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What Is A Home Inspection?

We want to thank Tony for the excellent job done. We are very impressed with all of the time and effort he took explaining all the details to us. We will highly recommend Tony to anyone! He knows what he is talking about and doing, which results in a smooth inspection. 
Thanks again! 
A home inspection is an
objective visual analysis
of a home’s structure and systems. An inspection can determine the areas of a home that are not performing properly, items that are beyond their useful life or are unsafe. Inspections will include areas of the home’s interior and exterior from the roof to the foundation and the exterior drainage and retaining walls. If problems or symptoms are found, the inspector may recommend further evaluation. A home inspection is a visual inspection to determine problems or conditions that exist at the time of the inspection. A home inspection is not a warranty or guarantee. A warranty can be obtained separately.

Why Do I Need A Home Inspection?
The purchase of a home is one of that largest investments you will make. It is important that you know as much as possible about this purchase. A home inspector is trained to be able to evaluate the home in detail and give you a report that will allow you to make a good decision about purchasing the home. An inspection report will describe the home in detail and will highlight the areas that are of concern. Home inspections are a good idea even if you are already a homeowner. We all get physical checkups - why not give your home a checkup. Many homeowners are living in homes that have serious problems, that if identified early, can save considerable repair costs. Water leaks can cause serious and costly problems but if they are caught early can be repaired at little cost. A home inspection will also give you an outline of the routine maintenance that needs to be done to the home. Home sellers will want an inspection to find problems that a buyers inspection would have found. The seller can then make the repairs prior to the home going on the market.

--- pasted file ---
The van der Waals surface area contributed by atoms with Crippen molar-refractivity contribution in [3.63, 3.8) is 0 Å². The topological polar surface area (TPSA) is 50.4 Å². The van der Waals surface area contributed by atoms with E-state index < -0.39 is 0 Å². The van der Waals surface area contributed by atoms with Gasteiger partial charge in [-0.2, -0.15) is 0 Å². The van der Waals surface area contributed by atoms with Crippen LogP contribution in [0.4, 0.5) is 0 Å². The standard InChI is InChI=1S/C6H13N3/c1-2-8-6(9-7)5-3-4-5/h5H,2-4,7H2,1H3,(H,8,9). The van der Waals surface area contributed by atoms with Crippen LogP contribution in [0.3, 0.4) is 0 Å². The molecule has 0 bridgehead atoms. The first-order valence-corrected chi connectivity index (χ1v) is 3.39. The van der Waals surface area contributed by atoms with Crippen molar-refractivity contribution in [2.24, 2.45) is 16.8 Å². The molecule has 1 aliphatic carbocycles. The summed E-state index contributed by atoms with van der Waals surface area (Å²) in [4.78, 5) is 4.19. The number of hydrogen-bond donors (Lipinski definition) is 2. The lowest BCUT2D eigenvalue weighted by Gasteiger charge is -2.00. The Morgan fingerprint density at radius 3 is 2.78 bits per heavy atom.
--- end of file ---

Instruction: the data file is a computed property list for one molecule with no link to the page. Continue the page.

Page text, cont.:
What To Look For In An Inspector?
(if applicable in your state)
Indiana Requires it
Affiliation with an Inspection Organization
Look for an inspector who is associated with a professional inspection organization.
General Liability:
If the inspector breaks something, will they be able to pay for it. Most states that have licensing, require this type of insurance.